By Juni Kim
Against the backdrop of South Korea’s dramatic parliamentary elections last month, female representation in South Korea’s highest legislative body took a small but positive step forward. Fifty-one women were elected to the National Assembly, which represents the largest number of female representatives in both total number and percentage (17%) in South Korean history. Although the proportional female representation in the National Assembly lags behind the world average (22.8%) and the Asian region (19.2%), recent history shows significant progress for South Korean female legislators.
Although there is obvious room for improvement, female representation has come a long way from the lone woman representative elected out of 200 potential seats in the first National Assembly elections in 1948. Growth in female representation remained virtually stagnant for the next fifty years with proportional female representation never breaking above 6%. It was not until the 17th National Assembly elections in 2000 that noticeable increases occurred. Since then, female representation has continued to increase steadily. The figure below reveals how female representation in total number increased over five-fold from 1996 to 2016.
The sudden increase of female representation over the past twenty years is typically attributed to gender quotas that were first implemented by the Korean government starting in 2000. Despite some initial issues with non-compliance, stronger enforcement measures under electoral reforms in 2002 and 2004 brought about the dramatic increase of female representatives from the 2000 elections to the 2004 elections.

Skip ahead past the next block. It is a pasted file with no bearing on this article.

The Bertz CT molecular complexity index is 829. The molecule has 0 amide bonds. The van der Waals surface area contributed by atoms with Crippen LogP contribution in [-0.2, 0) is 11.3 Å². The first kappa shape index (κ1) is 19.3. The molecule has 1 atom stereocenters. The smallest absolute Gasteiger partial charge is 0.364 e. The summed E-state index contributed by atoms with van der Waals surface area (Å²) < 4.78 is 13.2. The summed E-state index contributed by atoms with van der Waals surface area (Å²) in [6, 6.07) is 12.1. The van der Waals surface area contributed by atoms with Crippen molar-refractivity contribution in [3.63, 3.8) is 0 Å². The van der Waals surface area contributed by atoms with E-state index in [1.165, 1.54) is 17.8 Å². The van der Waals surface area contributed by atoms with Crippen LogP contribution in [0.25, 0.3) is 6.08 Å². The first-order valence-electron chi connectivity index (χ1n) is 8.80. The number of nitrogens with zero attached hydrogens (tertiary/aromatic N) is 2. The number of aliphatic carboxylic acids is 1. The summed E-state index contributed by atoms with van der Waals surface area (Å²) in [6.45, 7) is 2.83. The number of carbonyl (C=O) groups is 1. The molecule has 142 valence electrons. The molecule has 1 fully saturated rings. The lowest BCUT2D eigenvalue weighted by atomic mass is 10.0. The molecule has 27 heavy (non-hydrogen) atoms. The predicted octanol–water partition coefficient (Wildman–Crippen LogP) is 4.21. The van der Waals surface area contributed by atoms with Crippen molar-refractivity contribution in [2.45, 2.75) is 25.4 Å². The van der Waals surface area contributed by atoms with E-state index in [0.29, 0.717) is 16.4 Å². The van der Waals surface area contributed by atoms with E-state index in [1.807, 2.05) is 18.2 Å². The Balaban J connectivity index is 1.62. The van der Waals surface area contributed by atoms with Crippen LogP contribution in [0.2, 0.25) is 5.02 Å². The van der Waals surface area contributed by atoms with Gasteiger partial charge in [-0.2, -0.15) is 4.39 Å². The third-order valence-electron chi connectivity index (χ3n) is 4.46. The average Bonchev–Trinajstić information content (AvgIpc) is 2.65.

The implementation of gender quotas is not without its fair share of controversy, however. Political parties have been criticized for dragging their feet on responsive implementation or placing female candidates on unwinnable tickets. Parties have also been accused of misusing the mixed electoral system to avoid proper quota compliance. Only after persistent lobbying by women’s groups did political parties take quota compliance seriously.
Nevertheless, gender quotas have made a positive and noticeable impact in female representation. Ki-young Shin of Ozhanomizu University noted that the increased presence of female representatives would hopefully lead to broader sustained changes. She stated, “Quota women gain more confidence and resources to run for election again, while parties and voters revise their perceptions regarding women’s capabilities as legislators.” She also noted that the election of first-term female representatives due to gender quotas leads to incumbency advantages for possible reelection bids.
Challenges still remain for female representatives even after successful election campaigns. Legislative seats are consistently and widely contested in the South Korean National Assembly. Forty-four percent of representatives elected in 2016 are in their first term and only 16% are in their fourth or longer term. Of the current female representatives, 53% were elected this year and only 8% (Choo Mi-ae, Na Kyung-won, Park Young-sun, Cho Baesook) have served for four terms or longer. Since gender quotas were implemented relatively recently, these numbers may not be telling of the true volatility of seats held by women compared to men. Female representatives seeking reelection also require consistent party support, which has not always been the case. Ki-young Shin noted “a majority of women involuntarily leave their political careers due to the failure to obtain a party nomination in the candidate selection process for the following elections.”
Significant increases in female representation in the South Korean National Assembly have occurred over the past 20 years, but continued support from political parties, civic groups, and ultimately the general public will be needed for female representatives to have a larger sustained voice in the National Assembly.
Juni Kim is the Program Manager and Executive Assistant at the Korea Economic Institute of America. Moses Park and Seho Park, Interns at KEI, also contributed to this blog. The views expressed here are the authors alone.
Photo from lets.book’s photostream on flickr Creative Commons.